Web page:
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Coevorden (The Netherlands)

Drenthe province

Last modified: 2011-06-04 by andrew weeks
Keywords: coevorden | castle | dalen |
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municipality of Coevorden Eugene Ipavec
adopted on 13 July 1999

See also:

Coevorden municipality

Number of inhabitants (1 Jan 2003): 35.998; area: 300,00 km². Settlements: Coevorden (seat), Aalden, Achterste Erm, Ballast, Benneveld, Bovensteenwijksmoer, Dalen, Dalerpeel, Dalerveen, De Bente, De Haar, De Haar, De Kiel, De Mars, Den Hool, Diphoorn, Eldijk, Erm, Gees, Geesbrug, Grevenberg, 't Haantje, Holsloot, Hoogehaar, Kibbelveen, Klooster, Langerak, Meppen, Nieuwe Krim, Nieuwlande (ged), Noord-Sleen, Oosterhesselen, Padhuis, Pikveld, Schimmelarij, Schoonoord, Sleen, Steenwijksmoer, Stieltjeskanaal, Valsteeg, Veenhuizen, Vlieghuis, Vossebelt, Wachtum, Weijerswold, Wezup, Wezuperbrug, Zweeloo, Zwinderen
Coevorden at present comprises the former municipalities of Coevorden, Zweelo, Sleen, Oosterhesselen and Dalen. Vancouver is said to have derived its name from Coevorden I have been told, but I don't know the source anymore.
Jarig Bakker, 26 July 1999.

The merger took place on 1 Jan 1998, and the new flag was adopted on 13 July 1999.
Franc Van Diest,  24 February 2001.

the good people of Coevorden have a sense of detail as witness this page presenting the municipal symbols, that is to say, the tower's brickwork, mortared blue, appears in the actual flag. Dimensions given: 1 m x 1.50 m. Flag (and arms) were designed by the Drentsch Heraldisch College (Drenthe Heraldic College).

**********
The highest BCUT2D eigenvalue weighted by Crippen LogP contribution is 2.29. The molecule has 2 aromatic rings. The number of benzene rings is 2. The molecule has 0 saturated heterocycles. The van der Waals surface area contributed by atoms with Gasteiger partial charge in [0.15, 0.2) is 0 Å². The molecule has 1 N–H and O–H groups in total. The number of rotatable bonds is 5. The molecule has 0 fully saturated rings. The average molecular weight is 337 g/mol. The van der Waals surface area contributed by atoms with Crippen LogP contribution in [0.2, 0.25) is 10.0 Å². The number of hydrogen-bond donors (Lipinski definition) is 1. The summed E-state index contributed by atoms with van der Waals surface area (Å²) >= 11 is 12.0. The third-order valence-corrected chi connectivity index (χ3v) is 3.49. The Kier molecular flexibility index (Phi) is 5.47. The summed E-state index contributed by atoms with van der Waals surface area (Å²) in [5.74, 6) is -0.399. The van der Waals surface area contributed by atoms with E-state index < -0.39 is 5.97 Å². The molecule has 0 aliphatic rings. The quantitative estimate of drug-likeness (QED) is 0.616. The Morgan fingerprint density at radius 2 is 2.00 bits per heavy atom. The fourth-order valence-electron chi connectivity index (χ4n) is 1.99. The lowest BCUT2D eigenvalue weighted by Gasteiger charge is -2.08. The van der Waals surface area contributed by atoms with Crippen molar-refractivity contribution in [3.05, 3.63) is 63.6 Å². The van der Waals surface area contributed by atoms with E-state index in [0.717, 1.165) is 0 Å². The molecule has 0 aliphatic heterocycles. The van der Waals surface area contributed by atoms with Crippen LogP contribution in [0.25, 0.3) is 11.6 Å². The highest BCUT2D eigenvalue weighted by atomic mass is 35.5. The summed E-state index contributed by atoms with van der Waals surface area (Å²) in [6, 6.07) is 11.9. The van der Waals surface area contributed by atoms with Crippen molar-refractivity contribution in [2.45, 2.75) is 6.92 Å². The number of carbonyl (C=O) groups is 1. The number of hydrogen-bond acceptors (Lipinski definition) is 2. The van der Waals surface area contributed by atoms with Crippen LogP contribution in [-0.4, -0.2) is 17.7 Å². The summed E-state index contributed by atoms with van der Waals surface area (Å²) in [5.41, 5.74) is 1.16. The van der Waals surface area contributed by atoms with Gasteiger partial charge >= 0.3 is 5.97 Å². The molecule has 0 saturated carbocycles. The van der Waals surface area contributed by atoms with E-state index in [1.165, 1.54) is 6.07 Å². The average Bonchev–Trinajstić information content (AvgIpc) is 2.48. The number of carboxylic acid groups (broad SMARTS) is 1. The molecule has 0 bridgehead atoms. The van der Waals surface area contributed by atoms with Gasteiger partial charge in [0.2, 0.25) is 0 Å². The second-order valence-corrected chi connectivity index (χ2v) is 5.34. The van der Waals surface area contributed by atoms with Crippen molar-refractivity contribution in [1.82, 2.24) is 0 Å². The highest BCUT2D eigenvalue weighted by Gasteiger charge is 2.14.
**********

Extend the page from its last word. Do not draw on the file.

Additional information gleaned from the description:
while the cross appears in the arms, the main colours derive from the five former municipalities' flags. The castle symbolizes the current municipal centre and the four red rectangles, the former local centres. The yellow stripes refer to the soil (sand), to the spear and staff, and - together with the blue cross - to industrial activity. Furthermore the yellow stripes represent roads and railway tracks; the blue cross also symbolizes local waterways.
Jan Martens7 Jan 2011

Coevorden Coat of Arms

[Coevorden Coat of Arms] image from the Coevorden municipal website.

Granted 18 Aug 2000. The scroll reads (in Latin): Multis Periculis Supersum - Despite the many dangers which threatened me I still exist.

Coevorden [former municipality]

former municipality of Coevorden Shipmate Flagchart :

Adopted 2 Sep 1968

Coevorden old Coat of Arms

See Ralf Hartemink's site.

Dalen [former municipality]

former municipality of Dalen Shipmate Flagchart :
Adopted 28 Aug 1973

Description: seven stripes of yellow, blue, yellow, black, yellow, blue, yellow, proportioned 5:1:1:1:1:1:5 with at ¼ flaglength a red heraldic eagle of 3/4 flagheight.

Dalen village flag

[Dalen village flag] Shipmate Flagchart :

How to make a village flag: Grab the old municipal flag, grab a tarbrush and hey presto! Dalen is since 1999 part of the municipality of Coevorden in Drenthe province. For 30 Euro one can buy the new village flag, see this webpage.
Jarig Bakker, 8 Oct 2006

Dalen Coat of Arms

[Dalen Coat of Arms] image by Jarig Bakker, 8 Oct 2006
Granted 3 Dec 1932

Description: I. Or and eagle gules; II. noir a chimney-hanger or.